5. Scroll down and either use an existing access key or Create access key

Create an Amazon S3 Bucket for Your Incapsula SIEM Logs

  1. Choose your desired action.

To create an access key:

Choose Create access key. Then save the access key ID and secret access key to a file on your computer. After you close the dialog box, you can’t retrieve this secret access key again.

Create an Amazon S3 Bucket for Your Incapsula SIEM Logs

  1. Make sure and copy Access key ID and Secret access key or Download .csv file

Create an Amazon S3 Bucket for Your Incapsula SIEM Logs

You’ve now created an access key to use.

Step 3 – (Optional) Copy a Test File to Your Amazon S3 Bucket

At this point, it’s a good idea to make sure everything is working. You can do this by using the AWS command-line tools to copy a file from your computer to your S3 bucket. Following these steps also confirms that your AWS access key ID and secret access key are working.

  1. Install the AWS Command Line Interface. For step-by-step instructions and links to AWS CLI for Linux, Microsoft Windows and iOS, go to
  2. From a command prompt, run aws configure.

Fill in the requested information as the AWS CLI prompts you for the following:

  • AWS Access Key ID – The access key ID that you generated. The access key ID is listed on the Your Security Credentials
  • AWS Secret Access Key – The secret key that you downloaded or copied and pasted for safekeeping. If you did not save your secret key, you cannot retrieve it from AWS – you must generate a new one.
  • Default region name – The region whose name you specified for your S3 bucket. This parameter must be specified using the region code with no spaces, such as us-west-1. For a current list of S3 region codes, go to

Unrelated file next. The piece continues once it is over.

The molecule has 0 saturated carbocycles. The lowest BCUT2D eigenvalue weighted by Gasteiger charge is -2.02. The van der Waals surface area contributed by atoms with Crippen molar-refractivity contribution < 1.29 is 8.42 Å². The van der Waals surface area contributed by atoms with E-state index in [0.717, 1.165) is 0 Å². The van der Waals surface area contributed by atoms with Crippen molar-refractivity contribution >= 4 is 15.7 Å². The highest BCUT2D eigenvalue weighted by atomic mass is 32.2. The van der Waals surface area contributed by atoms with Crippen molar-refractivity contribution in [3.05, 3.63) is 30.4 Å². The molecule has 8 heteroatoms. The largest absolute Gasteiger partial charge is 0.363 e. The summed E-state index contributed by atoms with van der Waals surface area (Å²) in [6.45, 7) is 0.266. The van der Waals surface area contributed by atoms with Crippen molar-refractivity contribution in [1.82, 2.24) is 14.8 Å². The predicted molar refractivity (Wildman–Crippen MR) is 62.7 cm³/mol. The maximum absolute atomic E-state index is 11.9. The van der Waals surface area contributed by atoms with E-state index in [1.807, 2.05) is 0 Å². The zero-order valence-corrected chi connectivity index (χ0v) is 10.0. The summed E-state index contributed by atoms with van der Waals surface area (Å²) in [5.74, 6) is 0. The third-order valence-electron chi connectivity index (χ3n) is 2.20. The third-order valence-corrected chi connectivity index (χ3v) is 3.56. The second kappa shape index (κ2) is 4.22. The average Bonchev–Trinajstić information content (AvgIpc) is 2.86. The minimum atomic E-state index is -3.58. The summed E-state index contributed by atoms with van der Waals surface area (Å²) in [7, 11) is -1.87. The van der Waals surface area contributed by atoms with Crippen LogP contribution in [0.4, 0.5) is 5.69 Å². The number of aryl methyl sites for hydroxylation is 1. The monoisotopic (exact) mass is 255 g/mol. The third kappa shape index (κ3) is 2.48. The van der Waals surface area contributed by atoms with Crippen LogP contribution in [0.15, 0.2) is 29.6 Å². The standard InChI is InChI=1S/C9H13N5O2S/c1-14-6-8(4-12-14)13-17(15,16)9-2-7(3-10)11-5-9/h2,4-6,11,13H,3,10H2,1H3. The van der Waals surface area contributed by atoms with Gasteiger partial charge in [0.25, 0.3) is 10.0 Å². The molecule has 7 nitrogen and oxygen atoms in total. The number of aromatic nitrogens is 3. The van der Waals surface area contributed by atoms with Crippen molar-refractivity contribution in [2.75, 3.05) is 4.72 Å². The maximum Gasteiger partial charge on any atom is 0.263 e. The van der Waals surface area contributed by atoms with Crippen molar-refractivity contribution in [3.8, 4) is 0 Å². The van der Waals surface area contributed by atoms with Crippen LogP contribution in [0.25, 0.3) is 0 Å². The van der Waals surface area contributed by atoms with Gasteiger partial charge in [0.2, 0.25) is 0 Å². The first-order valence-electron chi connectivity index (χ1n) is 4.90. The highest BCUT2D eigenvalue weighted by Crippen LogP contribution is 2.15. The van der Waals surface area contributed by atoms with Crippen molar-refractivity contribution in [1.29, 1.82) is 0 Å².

• Default output format – Specify jsontext, or table. For the purposes of pushing files from Incapsula, this setting does not matter.

You only need to specify these configuration parameters once per CLI installation. They remain in effect until you change them.

  1. Execute a directory listing of your bucket with the following command:
    aws s3 ls s3://bucket_name
    If successful, this command returns a list of zero or more files, depending on various settings, such as whether you have enabled access logs and whether any access has occurred that would result in log files.
  2. Copy a file to your bucket with the following command:
    aws s3 cp path_name/file_name s3://bucket_name
    If successful, this command returns the message:
    upload: path_name/file_name to s3://bucket_name/file_name

You’ve now installed and configured the AWS CLI, confirmed your AWS key ID and secret key, and copied a file from your local computer to your S3 bucket.

Step 4 – (Optional) Check Your Amazon S3 Bucket for the Copied Test File

To confirm that your file is in your S3 bucket, you can perform the following steps:

  1. Execute a directory listing of your bucket with the following command:
    aws s3 ls s3://bucket_name
    Among the list of files in your bucket, make sure that the list contains the file you copied in the previous step.
  2. Sign in to your AWS account and go to the AWS Management Console.
  3. Select All services > Storage > S3.
    Amazon S3 bucket and Incapsula
  4. On the Amazon S3 page, under Bucket name, click the name of the bucket you created for your Incapsula SIEM logs.
    Amazon S3 bucket and Incapsula
  5. Verify that the file you copied is listed.
    Amazon S3 bucket and Incapsula

Step 5 – Configure Incapsula to Push SIEM Logs to Amazon S3